Science students are expected to be able to find relevant information, process it critically and interpret the results responsibly. Unfortunately, students sometimes fail to report the work of others in their research and literature searches. These students are in fact committing plagiarism: they are suggesting that it is their own work, when it is actually someone else's work. Using correct references will avoid plagiarism.
Below you find more information on how to correctly reference. For more information on plagiarism, take a look at the Plagiarism FAQ.
There is no one standard for referencing literature in academic texts; in fact, dozens of different systems are used. A particular style is usually associated with a particular discipline; for example, the ACS style – the style of the American Chemical Society – is often used in chemistry and the CBE style in biology. Your lecturers can give you more information about the style you should use.
The referencing style determines how you reference a source. For example, you may include a brief reference in the text, such as a number or an author’s name and the year and then give more information at the end of the thesis.
Some formats and examples of reference styles are given in the Examples box.
Endnote and Mendeley are programs for creating your own reference database. The references stored in the database can be processed in MS Word as references, so that a list of references is produced automatically. Both programs allow you to select the reference style (e.g. ACS or CBE). You may also make your own changes to the style. You can find more information about these programs here:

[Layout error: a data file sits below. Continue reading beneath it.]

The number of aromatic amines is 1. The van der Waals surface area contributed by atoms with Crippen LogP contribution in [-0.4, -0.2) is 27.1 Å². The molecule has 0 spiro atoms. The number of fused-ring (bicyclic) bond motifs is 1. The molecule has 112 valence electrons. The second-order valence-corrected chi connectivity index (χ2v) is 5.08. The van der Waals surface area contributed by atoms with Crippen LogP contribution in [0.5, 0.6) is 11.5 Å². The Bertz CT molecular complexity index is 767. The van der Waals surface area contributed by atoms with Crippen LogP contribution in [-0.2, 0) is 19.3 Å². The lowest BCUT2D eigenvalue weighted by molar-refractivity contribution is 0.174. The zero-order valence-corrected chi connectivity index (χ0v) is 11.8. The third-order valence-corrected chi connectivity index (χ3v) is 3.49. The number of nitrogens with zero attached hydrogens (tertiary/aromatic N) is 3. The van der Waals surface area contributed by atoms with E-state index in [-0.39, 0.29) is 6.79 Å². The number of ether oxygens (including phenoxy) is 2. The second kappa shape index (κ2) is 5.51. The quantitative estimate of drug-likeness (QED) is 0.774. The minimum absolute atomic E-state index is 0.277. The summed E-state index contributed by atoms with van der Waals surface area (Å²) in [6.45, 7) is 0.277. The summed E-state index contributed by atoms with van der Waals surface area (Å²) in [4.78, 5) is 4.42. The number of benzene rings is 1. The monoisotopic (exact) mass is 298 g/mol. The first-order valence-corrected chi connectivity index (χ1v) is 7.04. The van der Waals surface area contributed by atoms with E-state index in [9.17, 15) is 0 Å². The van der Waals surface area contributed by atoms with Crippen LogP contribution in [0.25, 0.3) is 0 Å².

The Library of Science regularly organises Endnote and Mendeley workshops: current workshops on offer.
Endnote is free for students and employees of Radboud University. At the ICT Service Point in the Central Library, you can have it put on your USB stick. Students of the Faculty of Science can download Endnote from C&CZ's install-site when on campus or connected via VPN.
Mendeley is a free software program and can be downloaded from their homepage.
How to judge whether literature is scientific or not? This is not an easy task. Journals offered by the University Library are considered peer-reviewed, but how about an unknown article on a website?
Ask yourself the following questions:
- Who placed the article? Is it a scientific organisation or not?
- Is the article published in other media as well? Are these media reliable and/or scientific?
- Is it a personal webpage or not?
- Is there a commercial interest involved?
Journals like Quest are popular scientific journals, but are not peer-reviewed and do have a commercial interest, so they are therefore not scientific.
Author, A. A. (if applicable). Name of the website. URL (accessed month, day, year), other identifying information (if available).
Acros.com. http://www.acros.com/ (accessed Dec 23, 2014).
Note: a digital article is not the same as a website! Have a look at this example. You should refer to this as an article, so do not use the website URL as a reference!